Staring at huge stacks of money is a lot of fun, so here are a couple photos of two million yen. Japanese cash machines will allow a one million yen withdrawal, and up to two withdrawals per day. The tremendous disparity with American ATM limits is predominantly because Japan is traditionally a cash-based society.
Credit cards are becoming more and more prevalent, but most transactions are still handled with paper money. About 25 years ago, I started switching over to credit cards for most transactions for convenience, a month of free money, and ability to track expenditures; however, since moving to Japan, I rarely use credit. One reason is that using credit in Japan usually requires some rigmarole, and it turns out being more convenient to pay cash. Another reason is difficulties in making payments without transaction fees.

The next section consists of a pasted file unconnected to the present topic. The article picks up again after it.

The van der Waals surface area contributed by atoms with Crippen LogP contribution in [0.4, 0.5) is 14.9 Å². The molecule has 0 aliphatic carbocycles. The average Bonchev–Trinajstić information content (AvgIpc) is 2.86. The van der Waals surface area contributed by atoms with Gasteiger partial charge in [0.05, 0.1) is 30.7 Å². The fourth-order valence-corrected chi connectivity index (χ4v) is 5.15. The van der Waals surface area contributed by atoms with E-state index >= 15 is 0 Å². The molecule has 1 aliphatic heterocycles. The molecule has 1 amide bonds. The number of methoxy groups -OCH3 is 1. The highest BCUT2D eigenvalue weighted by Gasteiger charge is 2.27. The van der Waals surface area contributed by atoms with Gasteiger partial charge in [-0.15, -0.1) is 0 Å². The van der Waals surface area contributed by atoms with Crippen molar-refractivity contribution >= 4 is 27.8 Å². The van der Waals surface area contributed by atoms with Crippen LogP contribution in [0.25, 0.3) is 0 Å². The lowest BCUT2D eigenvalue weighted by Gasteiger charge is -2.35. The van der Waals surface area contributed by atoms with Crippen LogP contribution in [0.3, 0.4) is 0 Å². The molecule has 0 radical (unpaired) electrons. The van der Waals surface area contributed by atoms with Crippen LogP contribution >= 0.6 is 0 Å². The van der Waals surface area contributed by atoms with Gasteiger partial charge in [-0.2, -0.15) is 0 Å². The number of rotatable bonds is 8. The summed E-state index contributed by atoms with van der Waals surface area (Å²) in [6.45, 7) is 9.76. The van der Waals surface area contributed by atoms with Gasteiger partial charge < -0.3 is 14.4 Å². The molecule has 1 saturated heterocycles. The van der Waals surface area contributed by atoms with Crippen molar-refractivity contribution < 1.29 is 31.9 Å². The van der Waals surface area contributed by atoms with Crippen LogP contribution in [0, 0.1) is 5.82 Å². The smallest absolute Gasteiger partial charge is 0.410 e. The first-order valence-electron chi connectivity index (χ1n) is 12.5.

Watching professionals count money in Japan is a blast. Here we see a moneyhandler in action. She grabbed the bills just over 50 at a time, pinched them between her left pinky and (oh what a) ring finger, rocked the bills back and forth to fan them, folded them back under the left thumb and snaps them up with the right thumb. The right pinky is always extended, but I don’t know exactly why. Perhaps it is just an affectation, like sticking it out when sipping wine; however, I’m sure there is a mechanical reason for it. The rapidity with which she counted out four stacks of 50 bills each was quite impressive.